In another study recently highlighted in JAMA Oncology, exercising 300 minutes per week (about 45 minutes per day) was shown to be the best tactic to take for reducing total fat in postmenopausal women. Weight gain is common after menopause but as many as 30 percent of women ages 50 to 59 are not just overweight, they are obese. The loss of estrogen has long been thought to cause the body to use starches and blood sugar less effectively, which may indeed increase fat storage and make it harder for women of a menopausal age to lose weight. Adopting a more active lifestyle is the best form of prevention.

Aerobic exercise is most frequently recommended for weight loss and prevention, and may be the key in helping women to get back to a healthy weight, as well as maintaining optimal levels over time. Types of aerobic exercise commonly recommended for heart health include:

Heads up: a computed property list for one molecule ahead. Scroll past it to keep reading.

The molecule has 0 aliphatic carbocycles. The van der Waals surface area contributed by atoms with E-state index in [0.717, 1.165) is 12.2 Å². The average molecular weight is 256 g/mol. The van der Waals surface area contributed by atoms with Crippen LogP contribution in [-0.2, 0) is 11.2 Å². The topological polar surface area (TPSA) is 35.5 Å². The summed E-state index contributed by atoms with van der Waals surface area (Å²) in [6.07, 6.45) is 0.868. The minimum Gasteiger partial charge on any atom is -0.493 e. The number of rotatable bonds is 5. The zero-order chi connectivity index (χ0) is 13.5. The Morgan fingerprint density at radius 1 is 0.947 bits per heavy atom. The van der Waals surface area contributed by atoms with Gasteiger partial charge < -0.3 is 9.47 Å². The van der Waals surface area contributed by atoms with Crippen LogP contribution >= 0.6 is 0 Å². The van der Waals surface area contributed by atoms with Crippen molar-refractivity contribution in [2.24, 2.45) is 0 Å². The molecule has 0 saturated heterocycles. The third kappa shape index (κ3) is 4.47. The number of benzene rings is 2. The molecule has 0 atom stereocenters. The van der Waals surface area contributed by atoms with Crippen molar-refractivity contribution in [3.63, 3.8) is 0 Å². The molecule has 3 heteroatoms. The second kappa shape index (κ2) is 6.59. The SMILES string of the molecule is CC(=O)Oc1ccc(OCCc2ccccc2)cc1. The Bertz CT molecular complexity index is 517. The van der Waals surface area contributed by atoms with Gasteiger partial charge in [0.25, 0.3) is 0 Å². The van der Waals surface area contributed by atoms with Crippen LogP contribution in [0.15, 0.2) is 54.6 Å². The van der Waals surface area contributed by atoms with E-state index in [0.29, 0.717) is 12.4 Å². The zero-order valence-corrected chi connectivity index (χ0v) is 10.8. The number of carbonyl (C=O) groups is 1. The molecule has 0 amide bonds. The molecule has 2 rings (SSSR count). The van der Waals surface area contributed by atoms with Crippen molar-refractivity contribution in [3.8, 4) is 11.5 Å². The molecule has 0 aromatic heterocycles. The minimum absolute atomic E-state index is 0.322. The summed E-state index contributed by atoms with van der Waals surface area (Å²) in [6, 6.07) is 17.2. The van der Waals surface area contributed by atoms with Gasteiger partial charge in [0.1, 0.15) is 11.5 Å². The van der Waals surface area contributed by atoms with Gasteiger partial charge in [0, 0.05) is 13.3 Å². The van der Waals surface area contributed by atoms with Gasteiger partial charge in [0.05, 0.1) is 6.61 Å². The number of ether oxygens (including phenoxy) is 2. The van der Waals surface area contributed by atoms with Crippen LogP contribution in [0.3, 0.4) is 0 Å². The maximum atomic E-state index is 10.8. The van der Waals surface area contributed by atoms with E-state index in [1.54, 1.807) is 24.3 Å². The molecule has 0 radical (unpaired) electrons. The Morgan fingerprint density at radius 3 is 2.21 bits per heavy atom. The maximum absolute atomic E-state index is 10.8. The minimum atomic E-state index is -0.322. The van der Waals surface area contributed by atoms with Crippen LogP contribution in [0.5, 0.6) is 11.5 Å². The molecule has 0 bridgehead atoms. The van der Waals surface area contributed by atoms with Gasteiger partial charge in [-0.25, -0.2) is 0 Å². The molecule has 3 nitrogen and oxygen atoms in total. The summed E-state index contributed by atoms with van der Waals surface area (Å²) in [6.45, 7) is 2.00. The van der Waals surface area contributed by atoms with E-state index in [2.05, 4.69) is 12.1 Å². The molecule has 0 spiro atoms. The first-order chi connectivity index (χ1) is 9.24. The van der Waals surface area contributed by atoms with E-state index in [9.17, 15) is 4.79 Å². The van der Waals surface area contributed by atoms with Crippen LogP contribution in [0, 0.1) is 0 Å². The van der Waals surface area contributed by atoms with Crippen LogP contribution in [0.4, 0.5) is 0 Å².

• walking
• jogging
• swimming
• cycling
• aerobic dance

The benefits of aerobic exercise are readily evident as a National Institutes of Health review revealed that people who took part in aerobic activities every day for a minimum of 10 minutes had as many as six fewer inches around the waistline, compared to people who didn’t exercise at all. A regular routine of aerobic activity can help lower the risk of many menopausal symptoms including osteoporosis, breast (and other types of) cancer as well as provide relief of depression and anxiety.

“Lifestyle changes such as exercising, dieting, quitting smoking and cutting back on caffeine are all examples of the most effective ways to maintain a healthy heart,” says Dr. Emad. “Fitness is a factor for women of all ages, and even more significant for those entering menopause.”

About Women’s OBGYN Medical Group

The provider team of expert OB/GYN physicians, certified nurse midwives, family nurse practitioners, and medical assistants provides unmatched care to patients in our region. As women proudly serving women, we understand the needs and expectations of our patients. For more information call (707) 579-1102 or visit our website.

May; a Royally Busy Month for Midwives

Midwifery is celebrated this month, while Kate Middleton delivers second child with help of midwives – putting the spotlight on CNM’s. For all mothers, royal or otherwise – maximizing the birth experience, helping to ensure the health of newborns and their mothers is the Women’s OB/GYN Medical Group of Santa Rosa’s primary goal for pregnant patients.